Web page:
How To Fix Your Sleep

Expert tips from Matt Walker — the Sleep Doctor.

Younes Henni, PhD
6 min readSep 25, 2021
Image by 愚木混株 Cdd20 from Pixabay.

If you think about it, sleep is a strange biological function. When you sleep, you’re totally paralysed, without consciousness, and completely vulnerable. Yet, the need to sleep persisted for millions of years and is as vital as eating and reproducing.

Some experts believe that sleep was the default (and only) state of early living organisms. Waking up, they argue, emerged as a break from this “default state.” We don’t take a break from life by sleeping; we take a break from sleep by living.

A healthy adult needs seven to nine hours of sleep a night. After which, they’ll wake up naturally without a clock, at roughly the same time. When awake, they feel refreshed and ready to conquer the day. If this is not your case:

  • You sleep less than seven hours.
  • A loud alarm always cuts your sleep short.
  • You wake up feeling groggy.
  • Or you wake up at random hours.

Then, these are clear signs you suffer a serious lack of sleep.

“The shorter your sleep, the shorter your life.” Warns Matt Walker, author of the international bestseller Why We Sleep and more than a hundred studies on sleep.

A lack of sleep leads to hypertension, diabetes, heart attacks, strokes, weight gain, and depression.

Deprive yourself of a good night’s sleep, and you’ll weaken your immune system. Weak immunity increases your risk of injury and makes you prone to diseases and several types of cancer.

Sleep disorder is particularly morbid for women. It can lead to infertility, pregnancy loss, failed embryo implantation, and an-ovulation. Sleeplessness can cause irregular menstruation or even amenorrhea (the complete absence of menstruation).

Restless nights lead to far more brutal fights between couples. That’s because when sleep-deprived, your empathy goes down, and you become emotionally hypersensitive. Poor sleep also lowers libido and disrupts sex and growth hormones, such as testosterone and oestrogen.

There is not a single mental health disorder in which sleep is normal. Mental illness and poor sleep go hand in hand. Even your sensitivity to physical pain goes up when sleep-deprived.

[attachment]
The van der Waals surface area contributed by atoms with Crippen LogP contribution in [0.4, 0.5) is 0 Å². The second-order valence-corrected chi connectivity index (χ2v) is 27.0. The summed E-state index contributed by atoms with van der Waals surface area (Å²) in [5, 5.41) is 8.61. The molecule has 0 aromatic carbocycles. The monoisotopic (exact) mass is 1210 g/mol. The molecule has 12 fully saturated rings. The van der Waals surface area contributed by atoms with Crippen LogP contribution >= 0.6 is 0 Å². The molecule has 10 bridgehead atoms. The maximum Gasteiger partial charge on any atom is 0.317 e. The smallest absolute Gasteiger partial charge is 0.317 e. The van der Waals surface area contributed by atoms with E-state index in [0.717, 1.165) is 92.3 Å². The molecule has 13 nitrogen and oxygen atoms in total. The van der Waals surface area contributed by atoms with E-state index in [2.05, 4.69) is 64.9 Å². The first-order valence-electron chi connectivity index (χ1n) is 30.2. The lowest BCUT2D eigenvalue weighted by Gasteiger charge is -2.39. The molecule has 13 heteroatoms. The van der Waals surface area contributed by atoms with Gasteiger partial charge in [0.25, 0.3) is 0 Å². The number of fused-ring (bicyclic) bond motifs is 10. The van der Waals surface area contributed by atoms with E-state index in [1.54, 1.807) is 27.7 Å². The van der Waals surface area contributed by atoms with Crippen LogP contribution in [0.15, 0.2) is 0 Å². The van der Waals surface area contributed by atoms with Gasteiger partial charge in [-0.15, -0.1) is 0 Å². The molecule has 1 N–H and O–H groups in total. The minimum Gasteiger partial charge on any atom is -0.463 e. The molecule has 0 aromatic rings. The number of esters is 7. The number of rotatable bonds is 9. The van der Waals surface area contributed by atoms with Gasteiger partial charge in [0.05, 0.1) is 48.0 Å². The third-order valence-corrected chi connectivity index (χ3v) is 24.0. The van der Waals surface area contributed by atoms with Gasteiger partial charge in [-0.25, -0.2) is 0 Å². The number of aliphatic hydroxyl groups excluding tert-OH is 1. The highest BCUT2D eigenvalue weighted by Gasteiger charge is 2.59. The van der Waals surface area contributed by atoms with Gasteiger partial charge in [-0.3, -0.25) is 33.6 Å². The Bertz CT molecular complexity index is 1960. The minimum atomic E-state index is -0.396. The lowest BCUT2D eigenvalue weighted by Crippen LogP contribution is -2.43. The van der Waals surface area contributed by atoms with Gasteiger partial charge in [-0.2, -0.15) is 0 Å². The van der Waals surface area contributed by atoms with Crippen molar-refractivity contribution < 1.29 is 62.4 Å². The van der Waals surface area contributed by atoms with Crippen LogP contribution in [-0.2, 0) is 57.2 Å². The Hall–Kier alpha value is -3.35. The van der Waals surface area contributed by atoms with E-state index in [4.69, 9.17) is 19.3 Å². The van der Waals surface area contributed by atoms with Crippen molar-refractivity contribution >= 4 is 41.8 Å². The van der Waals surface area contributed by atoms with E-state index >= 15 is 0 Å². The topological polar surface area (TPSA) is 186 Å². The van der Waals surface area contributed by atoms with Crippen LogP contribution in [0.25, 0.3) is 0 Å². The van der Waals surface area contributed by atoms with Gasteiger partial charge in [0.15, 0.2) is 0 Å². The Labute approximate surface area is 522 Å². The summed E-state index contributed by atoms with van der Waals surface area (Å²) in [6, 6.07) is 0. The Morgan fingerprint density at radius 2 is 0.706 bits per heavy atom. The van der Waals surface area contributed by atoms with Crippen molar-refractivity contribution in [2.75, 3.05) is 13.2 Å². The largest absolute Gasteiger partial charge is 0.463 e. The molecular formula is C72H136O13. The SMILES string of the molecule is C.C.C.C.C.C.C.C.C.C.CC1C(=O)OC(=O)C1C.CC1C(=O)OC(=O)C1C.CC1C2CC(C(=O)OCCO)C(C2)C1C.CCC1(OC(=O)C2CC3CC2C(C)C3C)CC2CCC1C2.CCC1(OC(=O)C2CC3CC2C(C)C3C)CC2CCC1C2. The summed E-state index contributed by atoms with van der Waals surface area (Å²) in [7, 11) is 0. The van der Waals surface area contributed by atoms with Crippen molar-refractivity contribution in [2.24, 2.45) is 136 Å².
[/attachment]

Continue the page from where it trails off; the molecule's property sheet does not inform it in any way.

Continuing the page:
The verdict is clear: sleep boosts longevity, health and mental wellbeing. The lack of it, however, shortens your life and its quality.

If you think your sleep is not as good as it should be, Matt Walker suggests the following easy and “drug-free” tips.

Get more sunlight. That’s your first step to fixing your sleep.

Sunlight aligns your body clock — known as the circadian rhythm — to daylight. So when the sun is down and night comes, your body knows it’s time to rest.

How much sunlight you need depends on the weather. If it’s a bright day, get 30 to 40 minutes of daily exposure to sunlight. If clouds entirely cover the sun, aim for 60 to 90 minutes a day.

Morning sunlight has the best effects on your body clock. So take a walk first thing in the morning. Go for a run, or even do your morning exercise facing east. This way, you’ll soak that much-needed sunlight and set your body clock for a good night’s sleep.

If you work in an office, make sure to get daylight by setting your desk next to a window. In one study, employees dramatically improved their sleep just by moving their desks near a window office.

No artificial lights can replace sunlight. Even on cloudy days, sunlight is far more potent than anything you’ll get from artificial lights. However, if your region sees little to no sun (Norway or Canada come to mind), then use artificial lights to regulate your body clock.

The second tip is to limit caffeine (tea, coffee, energy drinks) to 10 hours before bedtime.